Lentigo Maligna and Lentigo Maligna Melanoma

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In a previous post we defined the skin cancer term, melanoma in situ, as the earliest and most treatable stage of melanoma. Lentigo maligna (LM) is a subtype of melanoma in-situ. If this cancer progresses it is diagnosed as Lentigo Maligna Melanoma (LMM). We will discuss this type of melanoma skin cancer and the latest research findings on risk factors associated with developing this variation of melanoma.

Lentigo Maligna (LM)

Lentigo Maligna is a term used to describe the beginning stages of lentigo maligna melanoma where the cancer cells are confined to the epidermal skin layer. It may look like a brown flat patch which may spread and grow slowly over a period of years. The lesion may have irregular borders and have various shades of tan to brown. It usually develops on the face in areas of long term sun exposure. It can easily be mistaken in this early stage for what people commonly refer to as age spots or sun spots.

Lentigo Maligna Melanoma (LMM)

If the lesion is invasive and grows into the dermis, it is then called lentigo maligna melanoma. The period of years before lentigo maligna becomes an invasive melanoma can be as long as 5-15 years. The Cleveland Clinic Center for Continuing Education reports that less than 30%-50% of the lentigo maligna lesions will progress to becoming invasive lentigo maligna melanomas. Some sources say that the risk of progression to advanced stages may be proportional to the size of the pre-malignant lesion.

At this stage the borders and coloring of the lesion may grow more irregular. There may be various shades of tan, brown and black. As the cancer grows dark bumps may appear and if they are large enough, can feel lumpy to the touch. Signs of an advanced lesion can include burning, itching, pain, or bleeding.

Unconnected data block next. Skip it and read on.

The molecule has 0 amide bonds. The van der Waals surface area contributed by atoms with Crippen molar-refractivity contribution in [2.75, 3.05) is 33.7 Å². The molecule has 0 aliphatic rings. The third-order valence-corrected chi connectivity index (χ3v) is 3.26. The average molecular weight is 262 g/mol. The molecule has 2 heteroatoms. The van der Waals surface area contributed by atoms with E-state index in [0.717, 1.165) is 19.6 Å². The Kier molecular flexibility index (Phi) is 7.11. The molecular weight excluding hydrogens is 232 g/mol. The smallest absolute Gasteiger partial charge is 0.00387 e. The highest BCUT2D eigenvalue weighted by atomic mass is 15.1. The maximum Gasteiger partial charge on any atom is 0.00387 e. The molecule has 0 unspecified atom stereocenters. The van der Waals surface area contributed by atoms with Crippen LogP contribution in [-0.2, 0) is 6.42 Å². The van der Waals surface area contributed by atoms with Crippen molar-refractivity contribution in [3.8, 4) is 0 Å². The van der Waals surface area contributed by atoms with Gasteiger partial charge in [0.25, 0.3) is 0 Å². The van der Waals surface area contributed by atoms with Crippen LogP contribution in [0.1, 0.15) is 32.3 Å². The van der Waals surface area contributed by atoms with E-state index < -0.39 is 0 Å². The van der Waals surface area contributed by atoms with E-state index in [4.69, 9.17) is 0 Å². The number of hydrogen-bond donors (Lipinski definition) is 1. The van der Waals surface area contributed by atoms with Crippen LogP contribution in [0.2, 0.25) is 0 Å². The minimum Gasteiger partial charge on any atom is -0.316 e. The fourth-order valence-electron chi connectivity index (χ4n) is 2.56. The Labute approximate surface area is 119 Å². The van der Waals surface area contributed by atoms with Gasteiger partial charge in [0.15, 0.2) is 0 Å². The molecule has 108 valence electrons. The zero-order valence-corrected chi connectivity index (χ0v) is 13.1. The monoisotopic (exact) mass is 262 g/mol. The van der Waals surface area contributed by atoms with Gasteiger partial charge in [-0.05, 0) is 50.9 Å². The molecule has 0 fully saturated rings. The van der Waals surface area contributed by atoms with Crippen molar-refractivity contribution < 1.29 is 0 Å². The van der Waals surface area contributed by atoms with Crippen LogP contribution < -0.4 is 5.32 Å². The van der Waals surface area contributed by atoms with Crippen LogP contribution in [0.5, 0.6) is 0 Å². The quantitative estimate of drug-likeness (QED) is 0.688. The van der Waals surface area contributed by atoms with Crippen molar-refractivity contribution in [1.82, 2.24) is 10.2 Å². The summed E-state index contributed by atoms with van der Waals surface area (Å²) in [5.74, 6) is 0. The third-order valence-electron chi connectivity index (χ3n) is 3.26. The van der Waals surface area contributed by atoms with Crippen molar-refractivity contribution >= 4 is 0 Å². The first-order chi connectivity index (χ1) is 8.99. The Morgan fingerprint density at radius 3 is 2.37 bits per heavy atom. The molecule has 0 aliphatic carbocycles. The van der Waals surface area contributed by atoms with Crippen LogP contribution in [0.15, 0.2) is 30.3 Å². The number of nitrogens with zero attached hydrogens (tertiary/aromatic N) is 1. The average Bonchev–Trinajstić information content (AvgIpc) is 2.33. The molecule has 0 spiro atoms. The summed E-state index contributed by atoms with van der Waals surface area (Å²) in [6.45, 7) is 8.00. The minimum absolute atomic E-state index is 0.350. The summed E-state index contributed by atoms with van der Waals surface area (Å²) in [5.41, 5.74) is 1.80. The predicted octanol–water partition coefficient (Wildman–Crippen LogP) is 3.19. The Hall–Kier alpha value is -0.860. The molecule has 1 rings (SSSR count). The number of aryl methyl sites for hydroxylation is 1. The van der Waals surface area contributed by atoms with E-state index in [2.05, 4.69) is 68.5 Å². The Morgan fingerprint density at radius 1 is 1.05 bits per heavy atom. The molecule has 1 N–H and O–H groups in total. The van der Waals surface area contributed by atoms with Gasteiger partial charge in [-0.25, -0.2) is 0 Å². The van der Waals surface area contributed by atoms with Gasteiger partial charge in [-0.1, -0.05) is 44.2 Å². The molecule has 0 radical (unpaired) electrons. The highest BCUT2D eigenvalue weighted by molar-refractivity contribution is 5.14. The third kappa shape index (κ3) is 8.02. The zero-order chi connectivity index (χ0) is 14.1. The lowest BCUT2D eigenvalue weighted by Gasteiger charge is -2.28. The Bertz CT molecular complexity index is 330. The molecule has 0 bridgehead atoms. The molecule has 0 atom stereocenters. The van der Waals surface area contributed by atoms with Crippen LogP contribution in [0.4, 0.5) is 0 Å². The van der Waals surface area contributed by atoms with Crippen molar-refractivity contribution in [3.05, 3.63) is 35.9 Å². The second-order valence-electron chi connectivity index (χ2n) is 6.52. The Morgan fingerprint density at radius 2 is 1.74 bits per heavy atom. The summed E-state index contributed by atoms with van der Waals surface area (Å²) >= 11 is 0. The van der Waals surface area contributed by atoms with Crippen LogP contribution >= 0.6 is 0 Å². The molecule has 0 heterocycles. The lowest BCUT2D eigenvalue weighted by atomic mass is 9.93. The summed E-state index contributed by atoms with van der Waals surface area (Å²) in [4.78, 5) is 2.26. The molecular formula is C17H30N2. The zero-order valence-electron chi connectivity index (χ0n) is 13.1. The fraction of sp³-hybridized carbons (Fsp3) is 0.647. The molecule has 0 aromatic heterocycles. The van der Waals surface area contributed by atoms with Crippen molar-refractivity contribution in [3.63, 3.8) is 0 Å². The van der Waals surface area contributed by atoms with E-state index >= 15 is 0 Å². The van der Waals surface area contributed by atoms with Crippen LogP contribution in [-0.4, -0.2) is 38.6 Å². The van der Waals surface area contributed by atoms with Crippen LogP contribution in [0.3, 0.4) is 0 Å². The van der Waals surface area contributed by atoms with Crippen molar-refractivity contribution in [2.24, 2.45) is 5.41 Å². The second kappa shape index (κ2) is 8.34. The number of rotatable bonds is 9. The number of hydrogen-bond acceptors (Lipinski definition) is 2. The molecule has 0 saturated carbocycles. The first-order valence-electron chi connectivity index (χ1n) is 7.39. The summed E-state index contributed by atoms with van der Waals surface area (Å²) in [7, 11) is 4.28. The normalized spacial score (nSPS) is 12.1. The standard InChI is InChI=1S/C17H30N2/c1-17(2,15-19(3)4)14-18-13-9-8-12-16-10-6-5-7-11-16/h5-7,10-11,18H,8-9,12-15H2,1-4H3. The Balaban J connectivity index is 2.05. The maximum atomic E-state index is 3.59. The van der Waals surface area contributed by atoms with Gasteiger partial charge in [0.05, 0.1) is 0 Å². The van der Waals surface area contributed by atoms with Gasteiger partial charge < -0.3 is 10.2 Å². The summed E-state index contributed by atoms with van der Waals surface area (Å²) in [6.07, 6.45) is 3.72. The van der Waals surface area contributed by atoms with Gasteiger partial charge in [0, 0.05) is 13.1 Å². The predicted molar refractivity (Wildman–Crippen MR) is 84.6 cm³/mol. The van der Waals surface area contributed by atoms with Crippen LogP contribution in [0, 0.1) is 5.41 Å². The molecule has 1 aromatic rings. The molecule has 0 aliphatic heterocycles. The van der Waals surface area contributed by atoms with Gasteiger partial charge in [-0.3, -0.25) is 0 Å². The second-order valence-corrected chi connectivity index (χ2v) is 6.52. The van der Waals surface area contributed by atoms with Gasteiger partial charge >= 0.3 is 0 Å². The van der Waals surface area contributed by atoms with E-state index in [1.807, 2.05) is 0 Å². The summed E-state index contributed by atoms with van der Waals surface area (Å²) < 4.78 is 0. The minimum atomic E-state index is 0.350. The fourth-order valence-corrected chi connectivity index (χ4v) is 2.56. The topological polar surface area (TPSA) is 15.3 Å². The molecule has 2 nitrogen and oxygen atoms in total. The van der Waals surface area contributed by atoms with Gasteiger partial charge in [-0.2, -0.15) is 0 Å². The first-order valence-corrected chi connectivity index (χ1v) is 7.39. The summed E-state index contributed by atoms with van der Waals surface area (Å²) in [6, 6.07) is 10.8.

Lentigo maligna melanoma primarily develops on the head, neck, nose and cheeks where the skin has had long term exposure to the sun. The median age at diagnosis is 65 years. It is more common among the elderly, especially those who are in their 70's and 80's.

If you wish to see what this type of melanoma looks like, The New Zealand Dermatological Society has many images on their website of lentigo maligna melanoma skin cancers.

The Latest Research on Lentigo Maligna Melanoma

In a recent study published in Dermatology Times, Dr. Eleni Linos and colleagues took a look at the impact of lifetime UV exposure on LMM. Here are some of the highlights of this study:

  • The study authors concluded that chronic ultraviolet (UV) light exposure raises the risk of lentigo maligna melanoma (LMM).

  • Previous researchers have shown that patients with LMM have many more solar keratoses, a marker of chronic actinic damage, compared to patients with melanomas on the trunk.

  • The mean age of patients with LMM was 66 years, slightly older than for other melanomas.

  • Associations appear strongest among those who stayed in an area of high UV residence from birth throughout adulthood.

It is logical to assume that prevention consists of developing sun safety habits. For more information about how to prevent melanoma or other skin cancers please read the following articles provided by Skin Cancer Connection: